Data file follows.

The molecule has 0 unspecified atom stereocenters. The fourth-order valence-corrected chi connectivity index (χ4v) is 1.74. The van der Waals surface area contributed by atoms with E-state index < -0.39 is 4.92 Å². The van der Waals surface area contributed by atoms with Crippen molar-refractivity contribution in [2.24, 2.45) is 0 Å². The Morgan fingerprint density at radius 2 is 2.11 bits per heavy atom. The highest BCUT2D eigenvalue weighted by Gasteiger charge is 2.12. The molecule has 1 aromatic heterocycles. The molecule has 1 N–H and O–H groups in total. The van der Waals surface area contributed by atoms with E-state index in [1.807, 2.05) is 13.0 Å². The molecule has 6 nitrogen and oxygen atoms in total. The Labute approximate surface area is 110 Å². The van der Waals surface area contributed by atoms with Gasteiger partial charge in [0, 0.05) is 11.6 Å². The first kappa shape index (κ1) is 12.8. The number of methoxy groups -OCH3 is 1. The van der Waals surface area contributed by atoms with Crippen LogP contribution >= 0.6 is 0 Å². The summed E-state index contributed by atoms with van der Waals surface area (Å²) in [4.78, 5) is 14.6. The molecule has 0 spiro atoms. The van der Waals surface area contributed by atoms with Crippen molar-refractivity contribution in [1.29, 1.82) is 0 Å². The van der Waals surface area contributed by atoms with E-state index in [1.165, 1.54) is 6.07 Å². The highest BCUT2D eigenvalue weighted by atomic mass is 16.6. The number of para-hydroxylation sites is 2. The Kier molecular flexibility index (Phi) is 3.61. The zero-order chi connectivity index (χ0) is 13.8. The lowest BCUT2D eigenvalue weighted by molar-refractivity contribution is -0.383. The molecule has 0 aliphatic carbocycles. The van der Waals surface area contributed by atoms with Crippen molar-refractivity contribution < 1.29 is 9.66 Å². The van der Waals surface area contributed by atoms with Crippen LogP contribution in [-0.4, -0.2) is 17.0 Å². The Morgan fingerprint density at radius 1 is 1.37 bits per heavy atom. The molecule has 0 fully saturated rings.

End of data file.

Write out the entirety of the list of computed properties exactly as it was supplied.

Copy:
The molecule has 0 unspecified atom stereocenters. The fourth-order valence-corrected chi connectivity index (χ4v) is 1.74. The van der Waals surface area contributed by atoms with E-state index < -0.39 is 4.92 Å². The van der Waals surface area contributed by atoms with Crippen molar-refractivity contribution in [2.24, 2.45) is 0 Å². The Morgan fingerprint density at radius 2 is 2.11 bits per heavy atom. The highest BCUT2D eigenvalue weighted by Gasteiger charge is 2.12. The molecule has 1 aromatic heterocycles. The molecule has 1 N–H and O–H groups in total. The van der Waals surface area contributed by atoms with E-state index in [1.807, 2.05) is 13.0 Å². The molecule has 6 nitrogen and oxygen atoms in total. The Labute approximate surface area is 110 Å². The van der Waals surface area contributed by atoms with Gasteiger partial charge in [0, 0.05) is 11.6 Å². The first kappa shape index (κ1) is 12.8. The number of methoxy groups -OCH3 is 1. The van der Waals surface area contributed by atoms with Crippen LogP contribution >= 0.6 is 0 Å². The summed E-state index contributed by atoms with van der Waals surface area (Å²) in [4.78, 5) is 14.6. The molecule has 0 spiro atoms. The van der Waals surface area contributed by atoms with Crippen molar-refractivity contribution in [1.29, 1.82) is 0 Å². The van der Waals surface area contributed by atoms with E-state index in [1.165, 1.54) is 6.07 Å². The highest BCUT2D eigenvalue weighted by atomic mass is 16.6. The number of para-hydroxylation sites is 2. The Kier molecular flexibility index (Phi) is 3.61. The zero-order chi connectivity index (χ0) is 13.8. The lowest BCUT2D eigenvalue weighted by molar-refractivity contribution is -0.383. The molecule has 0 aliphatic carbocycles. The van der Waals surface area contributed by atoms with Crippen molar-refractivity contribution < 1.29 is 9.66 Å². The van der Waals surface area contributed by atoms with Crippen LogP contribution in [-0.4, -0.2) is 17.0 Å². The Morgan fingerprint density at radius 1 is 1.37 bits per heavy atom. The molecule has 0 fully saturated rings.